We considered several times getting to our feet and making our way over, but the relaxed feel of the cool grass, the colored lights of the visuals in front of us, and the unique setting for experimenting with my camera took precedence until we finally got to our feet and headed over to the Pink Floyd Garden Stage for a band recommended by a friend, named The Mantras.
I’m sorry I missed Vurro and will be sure to never make this mistake again.
The Mantras (Pink Floyd Garden Stage)
We arrived early in the set (possibly the first song), with a wood-fired, much overdue pizza in hand. We sat at one of the many empty tables which wouldn’t be empty for long, and listened to the band. What I heard was pleasantly not what I expected.
My friend Donna, a fellow musician and photographer, had recommended The Mantras via a Facebook message earlier that day when she saw we were at Floydfest. Because Donna generally plays and tends towards acoustic and folk-style music (she is a great guitar and mandolin player), and is a fellow Deadhead who never really “got” some of the newer jambands like Phish, I expected this to be a late night set of bluegrass or new-grass material. I didn’t familiarize myself with The Mantras beforehand because I simply don’t research new bands before seeing them. I savor the surprise of first-hand musical experience.
The first thing that struck me was the casual banter after the first song, marked by what I recognized as a little-more than-slight alcoholic inebriation, directed at what I can only assume were familiar fans in the small crowd huddled in front of the stage. The gruff speaking voices were almost reminiscent of redneck inflections, and again I was thrown off track concerning what I should expect musically.
First, if these guys were inebriated, it failed to show in any way in their inspired playing. They are consummate musicians and are extremely fucking tight – the type of tight that I have attributed to bands like Phish and Umphrey’s McGee; a psychic connection that only comes from playing with someone so much and exploring music together so deeply that you understand their musical mind in a way that enables you to communicate with them through the music, and even predict their intended next moves out of sheer familiarity and sense of mood. They twisted and turned around ever-changing rhythms and musical moods, often several within the same original piece, with a lockstep professionalism that ensured the crowd was constantly and gleefully surprised.
I cannot hesitate to mention the entertaining look of the band, with some of the most emotive musicians I’ve seen in quite a while. I couldn’t stop from noting the similarity in looks of the bass player to a musician in the iconic band Spinal Tap, and being a keyboard player myself, I loved the rock-star emotional flailing and derp-face sincerity of the keyboard player. At times they all looked as if they were sharing in a group psychosis, a collective insanity with wild and crazy eyes staring and prompting each other. This perceived mental state was confirmed with the night’s only recognizable cover song.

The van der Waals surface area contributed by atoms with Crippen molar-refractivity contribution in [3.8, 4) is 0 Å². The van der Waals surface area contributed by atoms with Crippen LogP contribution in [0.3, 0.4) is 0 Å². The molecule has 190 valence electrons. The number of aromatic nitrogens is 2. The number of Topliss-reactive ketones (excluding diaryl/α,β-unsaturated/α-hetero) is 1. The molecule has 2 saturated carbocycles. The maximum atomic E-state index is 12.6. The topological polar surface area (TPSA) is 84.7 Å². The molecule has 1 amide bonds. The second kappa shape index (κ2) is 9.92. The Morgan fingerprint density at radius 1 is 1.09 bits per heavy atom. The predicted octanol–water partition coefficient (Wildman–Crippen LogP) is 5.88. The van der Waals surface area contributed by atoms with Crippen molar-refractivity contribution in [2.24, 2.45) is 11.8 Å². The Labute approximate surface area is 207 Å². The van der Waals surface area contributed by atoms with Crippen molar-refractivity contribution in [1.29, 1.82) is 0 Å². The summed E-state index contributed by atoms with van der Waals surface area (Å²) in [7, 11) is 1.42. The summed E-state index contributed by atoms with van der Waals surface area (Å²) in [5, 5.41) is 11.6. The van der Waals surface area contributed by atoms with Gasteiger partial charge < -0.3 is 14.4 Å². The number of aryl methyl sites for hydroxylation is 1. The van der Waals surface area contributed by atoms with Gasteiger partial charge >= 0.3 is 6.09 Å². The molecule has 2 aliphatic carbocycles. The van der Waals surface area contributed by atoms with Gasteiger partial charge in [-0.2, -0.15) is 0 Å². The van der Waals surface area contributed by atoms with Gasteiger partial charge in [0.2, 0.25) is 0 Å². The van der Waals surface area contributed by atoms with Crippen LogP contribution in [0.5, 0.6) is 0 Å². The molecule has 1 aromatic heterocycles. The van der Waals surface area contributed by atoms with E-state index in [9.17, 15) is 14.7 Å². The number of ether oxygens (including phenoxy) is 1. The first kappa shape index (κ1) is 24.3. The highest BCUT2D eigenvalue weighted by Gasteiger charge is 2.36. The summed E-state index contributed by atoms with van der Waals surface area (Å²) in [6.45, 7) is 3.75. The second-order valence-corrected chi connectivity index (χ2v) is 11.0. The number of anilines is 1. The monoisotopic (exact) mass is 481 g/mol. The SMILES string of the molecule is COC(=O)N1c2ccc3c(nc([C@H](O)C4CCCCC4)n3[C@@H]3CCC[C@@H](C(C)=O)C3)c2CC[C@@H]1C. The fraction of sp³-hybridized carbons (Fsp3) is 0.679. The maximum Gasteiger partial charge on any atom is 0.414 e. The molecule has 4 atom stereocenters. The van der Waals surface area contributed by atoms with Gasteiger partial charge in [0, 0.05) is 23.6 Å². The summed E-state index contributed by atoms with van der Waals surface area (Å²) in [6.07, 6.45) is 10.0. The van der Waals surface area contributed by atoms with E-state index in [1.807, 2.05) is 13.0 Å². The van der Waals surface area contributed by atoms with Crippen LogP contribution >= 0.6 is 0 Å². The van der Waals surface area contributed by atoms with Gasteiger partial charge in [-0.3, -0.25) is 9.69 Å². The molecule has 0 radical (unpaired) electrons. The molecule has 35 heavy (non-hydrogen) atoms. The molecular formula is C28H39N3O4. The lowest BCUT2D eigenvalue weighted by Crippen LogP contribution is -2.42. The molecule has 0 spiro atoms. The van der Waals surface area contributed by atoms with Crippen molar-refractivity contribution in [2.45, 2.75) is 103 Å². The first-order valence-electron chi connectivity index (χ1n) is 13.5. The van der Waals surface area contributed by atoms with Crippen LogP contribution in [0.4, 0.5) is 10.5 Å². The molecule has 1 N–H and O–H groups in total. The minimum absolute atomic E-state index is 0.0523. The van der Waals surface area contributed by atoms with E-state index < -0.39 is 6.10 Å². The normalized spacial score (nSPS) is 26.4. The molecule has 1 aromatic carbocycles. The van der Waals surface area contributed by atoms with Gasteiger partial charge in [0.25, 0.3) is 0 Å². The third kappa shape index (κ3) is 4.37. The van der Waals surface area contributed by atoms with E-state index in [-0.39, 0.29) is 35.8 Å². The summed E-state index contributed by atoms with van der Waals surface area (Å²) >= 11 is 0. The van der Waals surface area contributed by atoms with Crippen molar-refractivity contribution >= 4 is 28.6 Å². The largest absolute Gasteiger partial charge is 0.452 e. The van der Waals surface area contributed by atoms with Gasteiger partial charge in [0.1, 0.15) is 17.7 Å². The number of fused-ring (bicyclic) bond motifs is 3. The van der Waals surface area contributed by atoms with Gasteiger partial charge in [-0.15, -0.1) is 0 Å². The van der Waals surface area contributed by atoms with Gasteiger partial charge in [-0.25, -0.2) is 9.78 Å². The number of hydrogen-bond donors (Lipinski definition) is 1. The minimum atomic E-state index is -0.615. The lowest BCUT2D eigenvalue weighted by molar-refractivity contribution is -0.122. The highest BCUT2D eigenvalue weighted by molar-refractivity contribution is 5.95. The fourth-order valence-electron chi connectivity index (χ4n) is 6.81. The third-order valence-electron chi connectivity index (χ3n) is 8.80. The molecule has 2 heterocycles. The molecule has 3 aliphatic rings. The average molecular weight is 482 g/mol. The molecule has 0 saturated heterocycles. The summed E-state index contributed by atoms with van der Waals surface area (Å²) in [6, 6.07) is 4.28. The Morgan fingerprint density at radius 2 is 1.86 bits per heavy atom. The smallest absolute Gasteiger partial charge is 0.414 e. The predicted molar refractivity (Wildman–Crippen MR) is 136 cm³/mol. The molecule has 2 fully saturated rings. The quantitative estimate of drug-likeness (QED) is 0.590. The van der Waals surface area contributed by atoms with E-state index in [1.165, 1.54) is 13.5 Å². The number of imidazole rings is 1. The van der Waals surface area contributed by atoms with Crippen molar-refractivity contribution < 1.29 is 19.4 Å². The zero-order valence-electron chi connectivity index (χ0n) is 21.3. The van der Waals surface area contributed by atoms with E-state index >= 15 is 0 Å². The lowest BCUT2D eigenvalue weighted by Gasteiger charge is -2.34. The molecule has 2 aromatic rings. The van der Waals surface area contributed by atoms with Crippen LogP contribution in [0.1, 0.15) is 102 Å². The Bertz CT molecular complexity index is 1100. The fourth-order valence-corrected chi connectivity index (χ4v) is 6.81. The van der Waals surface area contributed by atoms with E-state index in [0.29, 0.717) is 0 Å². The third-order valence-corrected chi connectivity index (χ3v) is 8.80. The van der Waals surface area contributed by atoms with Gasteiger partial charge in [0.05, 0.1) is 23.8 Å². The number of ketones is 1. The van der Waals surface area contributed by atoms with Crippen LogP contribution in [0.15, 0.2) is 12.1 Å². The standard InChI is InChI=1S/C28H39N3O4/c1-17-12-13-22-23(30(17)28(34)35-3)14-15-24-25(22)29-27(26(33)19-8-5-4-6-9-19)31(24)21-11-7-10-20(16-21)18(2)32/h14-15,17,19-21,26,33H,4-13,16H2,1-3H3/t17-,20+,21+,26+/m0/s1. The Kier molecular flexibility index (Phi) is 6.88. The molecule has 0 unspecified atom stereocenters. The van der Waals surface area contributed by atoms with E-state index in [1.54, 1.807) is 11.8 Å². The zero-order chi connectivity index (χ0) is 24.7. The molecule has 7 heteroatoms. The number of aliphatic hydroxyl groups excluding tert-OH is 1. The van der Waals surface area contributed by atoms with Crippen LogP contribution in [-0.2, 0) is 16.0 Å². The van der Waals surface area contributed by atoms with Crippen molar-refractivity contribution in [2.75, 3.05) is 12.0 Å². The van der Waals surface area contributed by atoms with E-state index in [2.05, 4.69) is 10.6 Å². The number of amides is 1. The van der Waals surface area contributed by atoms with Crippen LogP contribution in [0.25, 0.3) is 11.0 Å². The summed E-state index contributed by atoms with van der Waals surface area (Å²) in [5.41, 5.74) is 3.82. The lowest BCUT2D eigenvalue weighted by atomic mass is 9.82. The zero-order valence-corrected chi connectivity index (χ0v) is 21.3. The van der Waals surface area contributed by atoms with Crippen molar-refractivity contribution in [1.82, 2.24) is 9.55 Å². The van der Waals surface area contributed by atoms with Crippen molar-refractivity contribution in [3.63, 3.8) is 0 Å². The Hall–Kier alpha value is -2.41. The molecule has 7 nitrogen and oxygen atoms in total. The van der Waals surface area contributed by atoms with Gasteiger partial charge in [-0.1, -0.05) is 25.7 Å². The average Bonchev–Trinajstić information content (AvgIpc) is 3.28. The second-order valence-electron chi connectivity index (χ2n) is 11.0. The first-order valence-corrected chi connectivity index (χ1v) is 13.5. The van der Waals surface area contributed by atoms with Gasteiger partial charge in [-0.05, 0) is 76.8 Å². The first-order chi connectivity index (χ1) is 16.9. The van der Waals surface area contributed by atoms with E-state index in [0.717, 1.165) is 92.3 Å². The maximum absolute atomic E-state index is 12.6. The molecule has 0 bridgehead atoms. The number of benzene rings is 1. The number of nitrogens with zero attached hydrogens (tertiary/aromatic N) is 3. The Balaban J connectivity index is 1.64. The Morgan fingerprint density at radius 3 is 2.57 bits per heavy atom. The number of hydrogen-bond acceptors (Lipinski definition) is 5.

The audience at The Garden started to fill in around one o’clock in the morning when the other stages began to close out the last acts of the night. Things started to get a little crowded as the audience in the front of this modest stage extended out halfway to the back and around the sides. As the crowd grew and the energy mounted, the band became increasingly inspired and emotive. Being the Pink Floyd Garden Stage, after the crowd was sufficiently large enough, the night late enough, and the vibe imbibed enough, the band broke into the ending succession of Pink Floyd’s Dark Side of the Moon with a perfect (though personalized) rendition of Any Colour You Like > Brain Damage > Eclipse, complete with lunatic laughs from the aforementioned bass player that solicited roars of delighted laughter from both the band and the crowd.
They jam like Phish, have the cool and relaxed stage presence of your buddies in the local bar band, yet write songs complete with several separate movements and parts enhanced by character-voice lyrical parts reminiscent at times of Broadway musicals.
I will, no doubt, be taking any opportunity I have in the future to see the Mantras, and recommend you do too. Music is about having fun and connecting the audience with the band, making the symbiosis – not the performance – the draw of live music, and these guys do it like natural pros.
In summary, so far, despite a few things I would have like to have known and have prepared for, Floydfest has been a fun time and has more than enough entertaining acts to saturate even the most voracious musical cravings. We’re looking forward to what the next three days and nights have in store, to experiencing new music, meeting new friends, and making new memories.